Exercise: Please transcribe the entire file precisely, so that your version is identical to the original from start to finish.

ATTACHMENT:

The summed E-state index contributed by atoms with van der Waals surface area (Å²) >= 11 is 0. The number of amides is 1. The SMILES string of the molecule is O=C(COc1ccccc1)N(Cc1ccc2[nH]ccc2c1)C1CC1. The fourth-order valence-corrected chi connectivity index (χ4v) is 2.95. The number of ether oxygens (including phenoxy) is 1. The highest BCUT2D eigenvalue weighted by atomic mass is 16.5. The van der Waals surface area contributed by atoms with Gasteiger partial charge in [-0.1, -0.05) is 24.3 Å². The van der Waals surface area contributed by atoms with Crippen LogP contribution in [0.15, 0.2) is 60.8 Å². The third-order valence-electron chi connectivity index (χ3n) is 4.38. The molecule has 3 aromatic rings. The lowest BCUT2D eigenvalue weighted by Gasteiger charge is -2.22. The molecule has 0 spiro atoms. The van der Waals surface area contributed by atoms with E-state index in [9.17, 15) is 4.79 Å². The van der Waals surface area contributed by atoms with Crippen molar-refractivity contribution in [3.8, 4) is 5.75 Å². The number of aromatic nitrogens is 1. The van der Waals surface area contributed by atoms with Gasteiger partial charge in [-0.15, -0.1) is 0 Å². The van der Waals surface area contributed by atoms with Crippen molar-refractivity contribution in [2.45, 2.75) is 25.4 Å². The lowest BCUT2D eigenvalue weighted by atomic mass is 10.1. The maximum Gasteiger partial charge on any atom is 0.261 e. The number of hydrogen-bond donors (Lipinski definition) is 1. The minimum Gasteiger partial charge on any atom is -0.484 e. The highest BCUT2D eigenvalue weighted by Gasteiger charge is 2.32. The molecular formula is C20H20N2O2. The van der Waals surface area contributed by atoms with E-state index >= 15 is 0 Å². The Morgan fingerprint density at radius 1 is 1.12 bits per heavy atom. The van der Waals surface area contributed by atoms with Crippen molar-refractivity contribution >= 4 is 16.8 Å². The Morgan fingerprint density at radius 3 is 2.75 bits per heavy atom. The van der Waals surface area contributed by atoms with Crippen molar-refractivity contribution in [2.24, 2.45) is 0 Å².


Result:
The summed E-state index contributed by atoms with van der Waals surface area (Å²) >= 11 is 0. The number of amides is 1. The SMILES string of the molecule is O=C(COc1ccccc1)N(Cc1ccc2[nH]ccc2c1)C1CC1. The fourth-order valence-corrected chi connectivity index (χ4v) is 2.95. The number of ether oxygens (including phenoxy) is 1. The highest BCUT2D eigenvalue weighted by atomic mass is 16.5. The van der Waals surface area contributed by atoms with Gasteiger partial charge in [-0.1, -0.05) is 24.3 Å². The van der Waals surface area contributed by atoms with Crippen LogP contribution in [0.15, 0.2) is 60.8 Å². The third-order valence-electron chi connectivity index (χ3n) is 4.38. The molecule has 3 aromatic rings. The lowest BCUT2D eigenvalue weighted by Gasteiger charge is -2.22. The molecule has 0 spiro atoms. The van der Waals surface area contributed by atoms with E-state index in [9.17, 15) is 4.79 Å². The van der Waals surface area contributed by atoms with Crippen molar-refractivity contribution in [3.8, 4) is 5.75 Å². The number of aromatic nitrogens is 1. The van der Waals surface area contributed by atoms with Gasteiger partial charge in [-0.15, -0.1) is 0 Å². The van der Waals surface area contributed by atoms with Crippen molar-refractivity contribution in [2.45, 2.75) is 25.4 Å². The lowest BCUT2D eigenvalue weighted by atomic mass is 10.1. The maximum Gasteiger partial charge on any atom is 0.261 e. The number of hydrogen-bond donors (Lipinski definition) is 1. The minimum Gasteiger partial charge on any atom is -0.484 e. The highest BCUT2D eigenvalue weighted by Gasteiger charge is 2.32. The molecular formula is C20H20N2O2. The van der Waals surface area contributed by atoms with E-state index >= 15 is 0 Å². The Morgan fingerprint density at radius 1 is 1.12 bits per heavy atom. The van der Waals surface area contributed by atoms with Crippen molar-refractivity contribution >= 4 is 16.8 Å². The Morgan fingerprint density at radius 3 is 2.75 bits per heavy atom. The van der Waals surface area contributed by atoms with Crippen molar-refractivity contribution in [2.24, 2.45) is 0 Å².